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Malcolm R. Campbell's World

Book Bits: ‘Bellman & Black,’ Food and memory, Siobhan Fallon, ‘American Hustle’

BookBitsMost of the print magazines I subscribed to in the days before the Internet became popular have gone away, become a fraction of their original sizes, or become too expensive. However, I still subscribe to the “National Parks Magazine” and “Smithsonian” and–off and on, depending on mood and finances–several others.

How about you? I started wondering how popular print might be when I read about “The Pitchfork Review.” (Item 1)

  1. News: A new magazine – in print! Online publishers are rediscovering ink, by Simon Houpt – “The Pitchfork Review, a quarterly printed on high-quality paper stock with a book-type binding, that will run 160 pages in its debut edition, joins other online-only babies that have discovered an atavistic pull to print in their middle age.”  The Globe and Mail
  2. bellmanandblackReview: ‘Bellman & Black,’ by Diane Setterfield, reviewed by Yvonne Zipp – ““Bellman & Black,” the second novel by Diane Setterfield, opens on a bright and sunshiny afternoon. Ten-year-old William Bellman and his friends, who live in a 19th-century English mill town, are playing with his new slingshot. William points to a far-off tree and says, “I bet I can hit that bird.” He lets fly, and the bird, a young rook, drops down dead. William is horrified — but not nearly as horrified as he’d be if he knew that he and everyone around him will spend the rest of their lives paying for his good aim.”  The Washington Post
  3. Feature: The madeleine effect, by Julian Baggini – “Why is the smell and taste of some foods so evocative of the past? I spent a day eating childhood favourites to find out” Aeon
  4. News: The BookBar Expands to Meet Club Demand, by Judith Rosen – “Like some booksellers before her—and a few authors—Nicole Sullivan decided to mix booze and books. But in her case it was to make her bookstore, the BookBar, stand out and help give it a more solid financial footing when it opened in Denver at the end of May.”  Publishers Weekly
  5. goodmanReview: “You Know When the Men are Gone,” short stories by Siobhan Fallon, reviewed by Lynne Perednia – ” The collection about Army families centers around Fort Hood, and was written by Siobhan Fallon, who was an Army wife staying at Fort Hood while her husband was on two tours of duty in Iraq. The focus is on the women and children at home, although there also are powerful insights about those who are actively serving. From the opening pages describing how the colors and tone of the base change when the troops ship out, Fallon puts the reader amongst those who stay behind.”  Lynne’s Book Notes
  6. Feature: How Much of American Hustle Actually Happened? by Evan Hughes – “Like many movies, American Hustle addresses its relationship to fact with a message that appears on screen before the action begins. But rather than the customary (and intentionally vague) “based on a true story,” the claim is more modest: “Some of this actually happened.” A viewer may be surprised, then, to learn how much of the farfetched storyline is true.” Slate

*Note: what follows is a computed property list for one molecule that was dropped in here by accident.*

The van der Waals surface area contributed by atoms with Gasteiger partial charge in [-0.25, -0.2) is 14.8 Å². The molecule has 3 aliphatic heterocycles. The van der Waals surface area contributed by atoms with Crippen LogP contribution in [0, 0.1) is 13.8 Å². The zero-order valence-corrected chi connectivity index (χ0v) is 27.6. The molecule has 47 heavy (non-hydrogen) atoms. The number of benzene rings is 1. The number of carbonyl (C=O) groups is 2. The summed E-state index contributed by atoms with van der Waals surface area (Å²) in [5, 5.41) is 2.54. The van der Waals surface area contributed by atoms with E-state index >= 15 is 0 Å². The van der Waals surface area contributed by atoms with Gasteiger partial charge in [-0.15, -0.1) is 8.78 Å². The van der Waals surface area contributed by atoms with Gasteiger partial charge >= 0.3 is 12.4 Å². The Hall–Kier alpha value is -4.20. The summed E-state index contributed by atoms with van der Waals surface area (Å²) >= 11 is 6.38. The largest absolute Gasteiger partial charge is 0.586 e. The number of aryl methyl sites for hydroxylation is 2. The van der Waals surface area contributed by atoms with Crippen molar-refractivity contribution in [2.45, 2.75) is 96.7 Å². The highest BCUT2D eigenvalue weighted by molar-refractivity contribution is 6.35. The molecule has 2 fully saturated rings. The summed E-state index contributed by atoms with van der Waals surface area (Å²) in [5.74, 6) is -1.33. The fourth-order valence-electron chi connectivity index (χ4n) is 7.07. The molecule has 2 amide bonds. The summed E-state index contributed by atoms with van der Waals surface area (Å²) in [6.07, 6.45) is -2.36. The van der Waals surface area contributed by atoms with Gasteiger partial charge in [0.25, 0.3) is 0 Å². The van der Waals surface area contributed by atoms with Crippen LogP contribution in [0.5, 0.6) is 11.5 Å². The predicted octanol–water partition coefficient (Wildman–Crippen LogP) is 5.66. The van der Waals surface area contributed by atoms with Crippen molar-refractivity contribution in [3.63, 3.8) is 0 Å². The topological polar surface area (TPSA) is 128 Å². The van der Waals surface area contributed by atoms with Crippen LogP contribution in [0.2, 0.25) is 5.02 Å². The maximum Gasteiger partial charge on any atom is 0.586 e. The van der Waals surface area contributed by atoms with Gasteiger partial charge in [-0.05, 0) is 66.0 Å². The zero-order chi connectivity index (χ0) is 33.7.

7. jacksonLists: 10 Controversial Short Stories, by Alison Nastasi – “It caused an uproar upon its publication, but Shirley Jackson’s “The Lottery” is considered by many to be her most famous work…Inspired by “The Lottery’s” significance, we highlighted other controversial short stories.” Flavorwire
  8. Lists: Fishy Expressions, by Maeve Maddox – “The Venerable Bede (c.672-735) tells this story about Bishop Wilfrid’s conversion of the South Saxons in the 680s…As the sea and rivers of Bede’s description abounded in fish, the English language abounds in expressions related to fish and fishing. Here are just a few.”  Daily Writing Tips
  9. vinjamuriInterview: David Vinjamuri (“Binder”), with  Sarah Rettger – “It was speed that brought David Vinjamuri to self-publishing his novels—or, rather, the lack of it. After publishing a business book in 2008 through Wiley, Accidental Branding: How Ordinary People Build Extraordinary Brands, he showed his agent at the time his next project, a military thriller. The manuscript arrived just as the agency went through a major staff turnover. Although the agent did make some attempts at submitting the novel to publishers, it was a halfhearted process, thanks to the agency’s disarray. ‘I didn’t really get a lot of ‘no’s on it, but it was two years,’ Vinjamuri says.”  Kirkus Reviews
  10. News: Kindles makes up for lack of books in Ghana’s reading revolution, by  Afua Hirsch – “Guardian Christmas appeal: school turns to technology to tackle poor literacy among students – and achieves remarkable results”  The Guardian

“Book Bits” is compiled by Malcolm R. Campbell, author of “The Land Between the Rivers,” “Emily’s Stories,” and “The Seeker.”



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2 thoughts on “Book Bits: ‘Bellman & Black,’ Food and memory, Siobhan Fallon, ‘American Hustle’

  1. Thanks, Malcolm. And what a coincidence; today, I’m writing about a previously unpublished Shirley Jackson story that is a beaut.

    And, as someone who likes print and vinyl, I like what The Pitchfork Review is doing.

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